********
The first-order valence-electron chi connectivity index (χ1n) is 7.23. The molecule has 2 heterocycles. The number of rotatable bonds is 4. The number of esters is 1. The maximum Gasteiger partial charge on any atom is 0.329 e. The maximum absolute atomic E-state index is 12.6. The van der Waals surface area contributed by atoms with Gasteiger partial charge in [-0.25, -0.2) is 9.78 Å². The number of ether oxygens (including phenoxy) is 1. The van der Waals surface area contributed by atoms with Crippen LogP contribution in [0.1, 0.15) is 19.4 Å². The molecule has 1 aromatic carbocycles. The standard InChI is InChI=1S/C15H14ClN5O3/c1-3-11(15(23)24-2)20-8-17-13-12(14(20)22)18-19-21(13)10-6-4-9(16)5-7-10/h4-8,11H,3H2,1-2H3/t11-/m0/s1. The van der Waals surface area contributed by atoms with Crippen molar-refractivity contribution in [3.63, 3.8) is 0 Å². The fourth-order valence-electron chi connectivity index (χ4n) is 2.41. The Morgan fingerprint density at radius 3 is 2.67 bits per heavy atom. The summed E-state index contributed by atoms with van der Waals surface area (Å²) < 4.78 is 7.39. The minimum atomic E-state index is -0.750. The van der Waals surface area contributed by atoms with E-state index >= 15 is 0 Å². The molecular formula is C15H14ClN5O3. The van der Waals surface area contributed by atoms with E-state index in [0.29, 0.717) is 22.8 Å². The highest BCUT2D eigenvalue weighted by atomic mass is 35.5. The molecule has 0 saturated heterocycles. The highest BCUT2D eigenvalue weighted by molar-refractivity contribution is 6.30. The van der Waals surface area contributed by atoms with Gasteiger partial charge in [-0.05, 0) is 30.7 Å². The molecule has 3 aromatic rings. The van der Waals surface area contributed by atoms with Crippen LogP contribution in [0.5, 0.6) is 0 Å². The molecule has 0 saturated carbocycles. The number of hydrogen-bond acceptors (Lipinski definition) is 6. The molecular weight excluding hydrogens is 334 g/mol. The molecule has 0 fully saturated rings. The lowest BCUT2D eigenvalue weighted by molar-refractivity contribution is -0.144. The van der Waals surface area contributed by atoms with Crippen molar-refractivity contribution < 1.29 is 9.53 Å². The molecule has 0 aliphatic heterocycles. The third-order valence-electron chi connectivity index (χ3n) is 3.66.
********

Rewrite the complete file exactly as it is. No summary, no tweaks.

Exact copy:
The first-order valence-electron chi connectivity index (χ1n) is 7.23. The molecule has 2 heterocycles. The number of rotatable bonds is 4. The number of esters is 1. The maximum Gasteiger partial charge on any atom is 0.329 e. The maximum absolute atomic E-state index is 12.6. The van der Waals surface area contributed by atoms with Gasteiger partial charge in [-0.25, -0.2) is 9.78 Å². The number of ether oxygens (including phenoxy) is 1. The van der Waals surface area contributed by atoms with Crippen LogP contribution in [0.1, 0.15) is 19.4 Å². The molecule has 1 aromatic carbocycles. The standard InChI is InChI=1S/C15H14ClN5O3/c1-3-11(15(23)24-2)20-8-17-13-12(14(20)22)18-19-21(13)10-6-4-9(16)5-7-10/h4-8,11H,3H2,1-2H3/t11-/m0/s1. The van der Waals surface area contributed by atoms with Crippen molar-refractivity contribution in [3.63, 3.8) is 0 Å². The fourth-order valence-electron chi connectivity index (χ4n) is 2.41. The Morgan fingerprint density at radius 3 is 2.67 bits per heavy atom. The summed E-state index contributed by atoms with van der Waals surface area (Å²) < 4.78 is 7.39. The minimum atomic E-state index is -0.750. The van der Waals surface area contributed by atoms with E-state index >= 15 is 0 Å². The molecular formula is C15H14ClN5O3. The van der Waals surface area contributed by atoms with E-state index in [0.29, 0.717) is 22.8 Å². The highest BCUT2D eigenvalue weighted by atomic mass is 35.5. The molecule has 0 saturated heterocycles. The highest BCUT2D eigenvalue weighted by molar-refractivity contribution is 6.30. The van der Waals surface area contributed by atoms with Gasteiger partial charge in [-0.05, 0) is 30.7 Å². The molecule has 3 aromatic rings. The van der Waals surface area contributed by atoms with Crippen LogP contribution in [0.5, 0.6) is 0 Å². The molecule has 0 saturated carbocycles. The number of hydrogen-bond acceptors (Lipinski definition) is 6. The molecular weight excluding hydrogens is 334 g/mol. The molecule has 0 fully saturated rings. The lowest BCUT2D eigenvalue weighted by molar-refractivity contribution is -0.144. The van der Waals surface area contributed by atoms with Crippen molar-refractivity contribution < 1.29 is 9.53 Å². The molecule has 0 aliphatic heterocycles. The third-order valence-electron chi connectivity index (χ3n) is 3.66.